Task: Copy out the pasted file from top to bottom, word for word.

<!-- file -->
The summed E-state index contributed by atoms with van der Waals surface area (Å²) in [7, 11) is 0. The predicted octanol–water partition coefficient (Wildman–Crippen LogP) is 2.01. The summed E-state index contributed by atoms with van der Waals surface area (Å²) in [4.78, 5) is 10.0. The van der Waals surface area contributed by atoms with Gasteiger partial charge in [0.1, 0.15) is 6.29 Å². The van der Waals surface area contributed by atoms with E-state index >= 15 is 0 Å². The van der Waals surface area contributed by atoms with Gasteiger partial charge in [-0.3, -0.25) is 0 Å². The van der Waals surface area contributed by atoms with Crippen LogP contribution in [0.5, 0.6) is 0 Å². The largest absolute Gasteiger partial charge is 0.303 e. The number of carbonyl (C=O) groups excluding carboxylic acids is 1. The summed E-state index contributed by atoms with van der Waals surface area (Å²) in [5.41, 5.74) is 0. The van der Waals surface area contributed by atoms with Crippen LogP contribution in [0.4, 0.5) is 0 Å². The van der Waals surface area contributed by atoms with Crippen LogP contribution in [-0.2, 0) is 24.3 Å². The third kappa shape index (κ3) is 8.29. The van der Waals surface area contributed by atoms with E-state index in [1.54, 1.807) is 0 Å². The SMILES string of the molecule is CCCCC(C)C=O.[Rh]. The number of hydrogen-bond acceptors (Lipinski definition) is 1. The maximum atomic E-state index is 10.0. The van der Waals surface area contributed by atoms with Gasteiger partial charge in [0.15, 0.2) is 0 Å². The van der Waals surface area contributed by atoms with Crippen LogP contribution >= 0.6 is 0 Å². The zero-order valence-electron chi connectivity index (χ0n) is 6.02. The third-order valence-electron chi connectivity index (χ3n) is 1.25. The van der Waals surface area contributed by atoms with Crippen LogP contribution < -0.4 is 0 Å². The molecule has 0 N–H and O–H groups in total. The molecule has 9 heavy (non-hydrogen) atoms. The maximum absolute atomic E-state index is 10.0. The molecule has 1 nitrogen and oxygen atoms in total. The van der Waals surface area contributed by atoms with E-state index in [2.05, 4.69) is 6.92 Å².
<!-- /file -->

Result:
The summed E-state index contributed by atoms with van der Waals surface area (Å²) in [7, 11) is 0. The predicted octanol–water partition coefficient (Wildman–Crippen LogP) is 2.01. The summed E-state index contributed by atoms with van der Waals surface area (Å²) in [4.78, 5) is 10.0. The van der Waals surface area contributed by atoms with Gasteiger partial charge in [0.1, 0.15) is 6.29 Å². The van der Waals surface area contributed by atoms with E-state index >= 15 is 0 Å². The van der Waals surface area contributed by atoms with Gasteiger partial charge in [-0.3, -0.25) is 0 Å². The van der Waals surface area contributed by atoms with Crippen LogP contribution in [0.5, 0.6) is 0 Å². The largest absolute Gasteiger partial charge is 0.303 e. The number of carbonyl (C=O) groups excluding carboxylic acids is 1. The summed E-state index contributed by atoms with van der Waals surface area (Å²) in [5.41, 5.74) is 0. The van der Waals surface area contributed by atoms with Crippen LogP contribution in [0.4, 0.5) is 0 Å². The van der Waals surface area contributed by atoms with Crippen LogP contribution in [-0.2, 0) is 24.3 Å². The third kappa shape index (κ3) is 8.29. The van der Waals surface area contributed by atoms with E-state index in [1.54, 1.807) is 0 Å². The SMILES string of the molecule is CCCCC(C)C=O.[Rh]. The number of hydrogen-bond acceptors (Lipinski definition) is 1. The maximum atomic E-state index is 10.0. The van der Waals surface area contributed by atoms with Gasteiger partial charge in [0.15, 0.2) is 0 Å². The van der Waals surface area contributed by atoms with Crippen LogP contribution >= 0.6 is 0 Å². The zero-order valence-electron chi connectivity index (χ0n) is 6.02. The third-order valence-electron chi connectivity index (χ3n) is 1.25. The van der Waals surface area contributed by atoms with Crippen LogP contribution < -0.4 is 0 Å². The molecule has 0 N–H and O–H groups in total. The molecule has 9 heavy (non-hydrogen) atoms. The maximum absolute atomic E-state index is 10.0. The molecule has 1 nitrogen and oxygen atoms in total. The van der Waals surface area contributed by atoms with E-state index in [2.05, 4.69) is 6.92 Å².